In the last few decades, reading habits of people around the world have changed dramatically. Technological advances have altered what media we consume and especially how we comprehend what we read. Thoughtful reflections and careful deliberations are on the decline, as is art in general. Ideology has taken over the public square as well as the art world. It’s no longer enough for art to be political (as false as that philosophical assertion is), it must be purely ideological. The intention of art is to act as a big canvas for propaganda that neither elevates the humanity nor seeks the truth, but that renders the mind captive.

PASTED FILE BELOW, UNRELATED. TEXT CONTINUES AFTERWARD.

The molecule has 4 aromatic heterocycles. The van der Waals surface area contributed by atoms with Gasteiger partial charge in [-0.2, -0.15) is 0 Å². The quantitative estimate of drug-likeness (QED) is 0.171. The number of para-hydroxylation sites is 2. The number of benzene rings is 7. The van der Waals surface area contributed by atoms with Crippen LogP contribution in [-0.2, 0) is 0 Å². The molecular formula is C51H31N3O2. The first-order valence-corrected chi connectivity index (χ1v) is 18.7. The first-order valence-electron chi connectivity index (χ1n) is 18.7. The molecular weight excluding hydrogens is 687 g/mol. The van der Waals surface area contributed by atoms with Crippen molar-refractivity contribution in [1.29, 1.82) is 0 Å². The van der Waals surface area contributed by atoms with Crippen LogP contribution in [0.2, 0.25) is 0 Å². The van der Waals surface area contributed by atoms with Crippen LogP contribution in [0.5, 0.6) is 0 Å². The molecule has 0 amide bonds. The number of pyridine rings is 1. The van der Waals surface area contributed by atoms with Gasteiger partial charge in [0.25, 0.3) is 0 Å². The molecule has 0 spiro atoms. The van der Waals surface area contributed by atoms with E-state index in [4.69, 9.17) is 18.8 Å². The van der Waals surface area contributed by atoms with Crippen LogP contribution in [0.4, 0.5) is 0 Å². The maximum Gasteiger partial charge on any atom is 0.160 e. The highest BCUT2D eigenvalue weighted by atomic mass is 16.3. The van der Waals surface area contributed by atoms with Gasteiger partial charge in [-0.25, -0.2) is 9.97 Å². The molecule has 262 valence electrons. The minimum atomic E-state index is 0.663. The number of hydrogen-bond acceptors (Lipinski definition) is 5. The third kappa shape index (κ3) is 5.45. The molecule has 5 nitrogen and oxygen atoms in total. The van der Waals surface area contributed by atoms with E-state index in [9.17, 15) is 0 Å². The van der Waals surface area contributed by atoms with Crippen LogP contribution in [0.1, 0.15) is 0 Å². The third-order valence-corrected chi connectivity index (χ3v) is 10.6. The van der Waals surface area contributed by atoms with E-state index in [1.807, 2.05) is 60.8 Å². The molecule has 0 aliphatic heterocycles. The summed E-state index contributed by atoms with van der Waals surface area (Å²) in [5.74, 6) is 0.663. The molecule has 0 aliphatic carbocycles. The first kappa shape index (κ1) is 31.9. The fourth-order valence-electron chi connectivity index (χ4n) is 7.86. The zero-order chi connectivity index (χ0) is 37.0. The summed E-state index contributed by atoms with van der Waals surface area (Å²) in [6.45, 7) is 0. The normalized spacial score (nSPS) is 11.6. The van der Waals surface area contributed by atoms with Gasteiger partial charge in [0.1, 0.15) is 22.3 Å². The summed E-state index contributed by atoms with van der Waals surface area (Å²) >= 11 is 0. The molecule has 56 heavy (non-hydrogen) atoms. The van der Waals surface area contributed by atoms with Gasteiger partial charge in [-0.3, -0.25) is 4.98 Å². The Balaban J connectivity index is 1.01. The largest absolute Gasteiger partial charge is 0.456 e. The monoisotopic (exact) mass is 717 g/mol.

According to Joseph Bottum, this rather disorienting change in how we view the novel is not accidental, and it didn’t materialize out of nowhere. In The Decline of the Novel, Bottum tells us that the novel as an art form is in serious trouble and has drastically changed. Novelists are no longer interested in leading us into the interior lives of the character. Instead, we are witnessing deconstruction and abandonment of novel’s existential purpose. Bottum proposes that “The novel was an art form—the art form—of the modern Protestant West, and as the main strength of established Protestant Christendom began to fail in Europe and the United States in recent decades, so did the cultural importance of the novel.” For Bottum, the fact that the novel no longer holds an important place in people’s imaginations is not merely a problem of the novel but of our overly secular culture. The loss of the novel stems from the loss of religion.